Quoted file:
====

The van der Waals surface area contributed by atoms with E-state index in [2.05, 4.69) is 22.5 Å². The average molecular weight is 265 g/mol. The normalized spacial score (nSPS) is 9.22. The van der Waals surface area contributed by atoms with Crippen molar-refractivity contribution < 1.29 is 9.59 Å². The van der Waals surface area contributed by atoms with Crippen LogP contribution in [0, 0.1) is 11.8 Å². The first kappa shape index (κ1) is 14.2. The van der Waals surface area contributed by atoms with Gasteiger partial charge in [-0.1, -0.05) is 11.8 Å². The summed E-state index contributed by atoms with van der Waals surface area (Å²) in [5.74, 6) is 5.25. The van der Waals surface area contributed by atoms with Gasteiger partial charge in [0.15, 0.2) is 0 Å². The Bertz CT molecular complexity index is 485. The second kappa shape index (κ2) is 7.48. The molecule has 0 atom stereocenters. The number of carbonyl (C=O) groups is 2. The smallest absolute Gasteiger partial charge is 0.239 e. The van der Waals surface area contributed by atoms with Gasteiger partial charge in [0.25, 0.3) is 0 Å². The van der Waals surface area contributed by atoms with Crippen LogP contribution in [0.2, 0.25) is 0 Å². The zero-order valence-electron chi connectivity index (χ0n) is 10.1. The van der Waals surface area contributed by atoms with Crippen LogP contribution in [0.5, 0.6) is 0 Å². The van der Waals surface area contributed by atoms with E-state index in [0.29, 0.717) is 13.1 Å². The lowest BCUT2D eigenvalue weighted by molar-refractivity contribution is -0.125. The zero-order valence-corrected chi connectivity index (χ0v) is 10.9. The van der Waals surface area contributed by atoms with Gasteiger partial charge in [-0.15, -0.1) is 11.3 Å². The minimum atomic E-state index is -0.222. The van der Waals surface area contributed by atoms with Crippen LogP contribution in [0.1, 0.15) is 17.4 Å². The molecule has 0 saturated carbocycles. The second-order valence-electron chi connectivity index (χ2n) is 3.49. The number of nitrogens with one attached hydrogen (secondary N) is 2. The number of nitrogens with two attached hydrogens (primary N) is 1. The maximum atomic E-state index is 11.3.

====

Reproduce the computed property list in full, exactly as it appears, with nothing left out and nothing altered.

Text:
The van der Waals surface area contributed by atoms with E-state index in [2.05, 4.69) is 22.5 Å². The average molecular weight is 265 g/mol. The normalized spacial score (nSPS) is 9.22. The van der Waals surface area contributed by atoms with Crippen molar-refractivity contribution < 1.29 is 9.59 Å². The van der Waals surface area contributed by atoms with Crippen LogP contribution in [0, 0.1) is 11.8 Å². The first kappa shape index (κ1) is 14.2. The van der Waals surface area contributed by atoms with Gasteiger partial charge in [-0.1, -0.05) is 11.8 Å². The summed E-state index contributed by atoms with van der Waals surface area (Å²) in [5.74, 6) is 5.25. The van der Waals surface area contributed by atoms with Gasteiger partial charge in [0.15, 0.2) is 0 Å². The Bertz CT molecular complexity index is 485. The second kappa shape index (κ2) is 7.48. The molecule has 0 atom stereocenters. The number of carbonyl (C=O) groups is 2. The smallest absolute Gasteiger partial charge is 0.239 e. The van der Waals surface area contributed by atoms with Gasteiger partial charge in [0.25, 0.3) is 0 Å². The van der Waals surface area contributed by atoms with Crippen LogP contribution in [0.2, 0.25) is 0 Å². The zero-order valence-electron chi connectivity index (χ0n) is 10.1. The van der Waals surface area contributed by atoms with Crippen LogP contribution in [0.5, 0.6) is 0 Å². The van der Waals surface area contributed by atoms with E-state index in [0.29, 0.717) is 13.1 Å². The lowest BCUT2D eigenvalue weighted by molar-refractivity contribution is -0.125. The zero-order valence-corrected chi connectivity index (χ0v) is 10.9. The van der Waals surface area contributed by atoms with Gasteiger partial charge in [-0.15, -0.1) is 11.3 Å². The minimum atomic E-state index is -0.222. The van der Waals surface area contributed by atoms with Crippen LogP contribution in [0.1, 0.15) is 17.4 Å². The molecule has 0 saturated carbocycles. The second-order valence-electron chi connectivity index (χ2n) is 3.49. The number of nitrogens with one attached hydrogen (secondary N) is 2. The number of nitrogens with two attached hydrogens (primary N) is 1. The maximum atomic E-state index is 11.3.